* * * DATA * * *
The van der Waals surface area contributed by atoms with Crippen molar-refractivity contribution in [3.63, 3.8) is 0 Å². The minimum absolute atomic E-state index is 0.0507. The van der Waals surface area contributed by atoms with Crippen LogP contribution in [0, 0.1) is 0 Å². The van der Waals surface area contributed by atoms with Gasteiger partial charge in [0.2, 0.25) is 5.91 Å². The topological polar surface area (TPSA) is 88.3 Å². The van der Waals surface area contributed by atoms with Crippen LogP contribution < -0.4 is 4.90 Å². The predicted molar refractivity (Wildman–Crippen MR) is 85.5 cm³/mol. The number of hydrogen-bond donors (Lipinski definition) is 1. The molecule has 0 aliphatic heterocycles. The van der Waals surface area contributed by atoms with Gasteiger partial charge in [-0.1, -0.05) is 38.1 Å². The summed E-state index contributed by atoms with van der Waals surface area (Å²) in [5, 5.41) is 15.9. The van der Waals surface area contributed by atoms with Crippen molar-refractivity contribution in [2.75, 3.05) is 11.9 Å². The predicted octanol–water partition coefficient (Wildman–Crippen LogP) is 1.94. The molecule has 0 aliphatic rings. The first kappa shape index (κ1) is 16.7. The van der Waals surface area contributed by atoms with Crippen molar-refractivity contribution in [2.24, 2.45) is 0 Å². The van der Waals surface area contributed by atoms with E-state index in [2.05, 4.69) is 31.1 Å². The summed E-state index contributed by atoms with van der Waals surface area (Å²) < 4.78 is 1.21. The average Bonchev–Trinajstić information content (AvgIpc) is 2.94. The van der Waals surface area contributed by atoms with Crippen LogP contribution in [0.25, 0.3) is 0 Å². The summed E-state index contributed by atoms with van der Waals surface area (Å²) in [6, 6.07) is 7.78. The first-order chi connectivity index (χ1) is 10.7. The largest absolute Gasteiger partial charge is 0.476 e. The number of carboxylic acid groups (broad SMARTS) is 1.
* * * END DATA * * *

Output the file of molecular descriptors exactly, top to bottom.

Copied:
The van der Waals surface area contributed by atoms with Crippen molar-refractivity contribution in [3.63, 3.8) is 0 Å². The minimum absolute atomic E-state index is 0.0507. The van der Waals surface area contributed by atoms with Crippen LogP contribution in [0, 0.1) is 0 Å². The van der Waals surface area contributed by atoms with Gasteiger partial charge in [0.2, 0.25) is 5.91 Å². The topological polar surface area (TPSA) is 88.3 Å². The van der Waals surface area contributed by atoms with Crippen LogP contribution < -0.4 is 4.90 Å². The predicted molar refractivity (Wildman–Crippen MR) is 85.5 cm³/mol. The number of hydrogen-bond donors (Lipinski definition) is 1. The molecule has 0 aliphatic heterocycles. The van der Waals surface area contributed by atoms with Gasteiger partial charge in [-0.1, -0.05) is 38.1 Å². The summed E-state index contributed by atoms with van der Waals surface area (Å²) in [5, 5.41) is 15.9. The van der Waals surface area contributed by atoms with Crippen molar-refractivity contribution in [2.75, 3.05) is 11.9 Å². The predicted octanol–water partition coefficient (Wildman–Crippen LogP) is 1.94. The molecule has 0 aliphatic rings. The first kappa shape index (κ1) is 16.7. The van der Waals surface area contributed by atoms with Crippen molar-refractivity contribution in [2.24, 2.45) is 0 Å². The van der Waals surface area contributed by atoms with E-state index in [2.05, 4.69) is 31.1 Å². The summed E-state index contributed by atoms with van der Waals surface area (Å²) < 4.78 is 1.21. The average Bonchev–Trinajstić information content (AvgIpc) is 2.94. The van der Waals surface area contributed by atoms with Crippen LogP contribution in [0.25, 0.3) is 0 Å². The summed E-state index contributed by atoms with van der Waals surface area (Å²) in [6, 6.07) is 7.78. The first-order chi connectivity index (χ1) is 10.7. The largest absolute Gasteiger partial charge is 0.476 e. The number of carboxylic acid groups (broad SMARTS) is 1.